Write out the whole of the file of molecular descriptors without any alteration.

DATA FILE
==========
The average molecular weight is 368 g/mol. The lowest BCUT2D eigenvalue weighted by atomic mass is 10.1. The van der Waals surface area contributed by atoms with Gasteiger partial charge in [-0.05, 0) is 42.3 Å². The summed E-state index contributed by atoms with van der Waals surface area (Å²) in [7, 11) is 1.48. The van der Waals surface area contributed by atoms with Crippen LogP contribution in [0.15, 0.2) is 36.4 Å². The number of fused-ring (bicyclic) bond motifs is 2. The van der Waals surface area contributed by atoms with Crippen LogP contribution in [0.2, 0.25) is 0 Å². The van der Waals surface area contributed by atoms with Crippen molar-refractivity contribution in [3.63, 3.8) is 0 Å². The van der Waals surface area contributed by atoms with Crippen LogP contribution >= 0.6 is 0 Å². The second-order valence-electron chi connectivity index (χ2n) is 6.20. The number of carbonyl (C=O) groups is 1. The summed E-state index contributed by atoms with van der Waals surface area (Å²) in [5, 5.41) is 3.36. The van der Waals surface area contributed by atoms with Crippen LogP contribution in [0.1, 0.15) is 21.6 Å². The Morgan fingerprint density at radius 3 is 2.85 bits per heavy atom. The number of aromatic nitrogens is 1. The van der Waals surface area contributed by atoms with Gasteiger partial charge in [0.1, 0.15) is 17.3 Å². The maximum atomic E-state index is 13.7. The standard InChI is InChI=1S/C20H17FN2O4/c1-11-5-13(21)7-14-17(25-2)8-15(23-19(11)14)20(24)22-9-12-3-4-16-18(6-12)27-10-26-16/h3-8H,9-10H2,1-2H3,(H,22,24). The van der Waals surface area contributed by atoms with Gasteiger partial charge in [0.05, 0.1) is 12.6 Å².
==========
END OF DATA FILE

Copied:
The average molecular weight is 368 g/mol. The lowest BCUT2D eigenvalue weighted by atomic mass is 10.1. The van der Waals surface area contributed by atoms with Gasteiger partial charge in [-0.05, 0) is 42.3 Å². The summed E-state index contributed by atoms with van der Waals surface area (Å²) in [7, 11) is 1.48. The van der Waals surface area contributed by atoms with Crippen LogP contribution in [0.15, 0.2) is 36.4 Å². The number of fused-ring (bicyclic) bond motifs is 2. The van der Waals surface area contributed by atoms with Crippen LogP contribution in [0.2, 0.25) is 0 Å². The van der Waals surface area contributed by atoms with Crippen molar-refractivity contribution in [3.63, 3.8) is 0 Å². The van der Waals surface area contributed by atoms with Crippen LogP contribution >= 0.6 is 0 Å². The second-order valence-electron chi connectivity index (χ2n) is 6.20. The number of carbonyl (C=O) groups is 1. The summed E-state index contributed by atoms with van der Waals surface area (Å²) in [5, 5.41) is 3.36. The van der Waals surface area contributed by atoms with Crippen LogP contribution in [0.1, 0.15) is 21.6 Å². The Morgan fingerprint density at radius 3 is 2.85 bits per heavy atom. The number of aromatic nitrogens is 1. The van der Waals surface area contributed by atoms with Gasteiger partial charge in [0.1, 0.15) is 17.3 Å². The maximum atomic E-state index is 13.7. The standard InChI is InChI=1S/C20H17FN2O4/c1-11-5-13(21)7-14-17(25-2)8-15(23-19(11)14)20(24)22-9-12-3-4-16-18(6-12)27-10-26-16/h3-8H,9-10H2,1-2H3,(H,22,24). The van der Waals surface area contributed by atoms with Gasteiger partial charge in [0.05, 0.1) is 12.6 Å².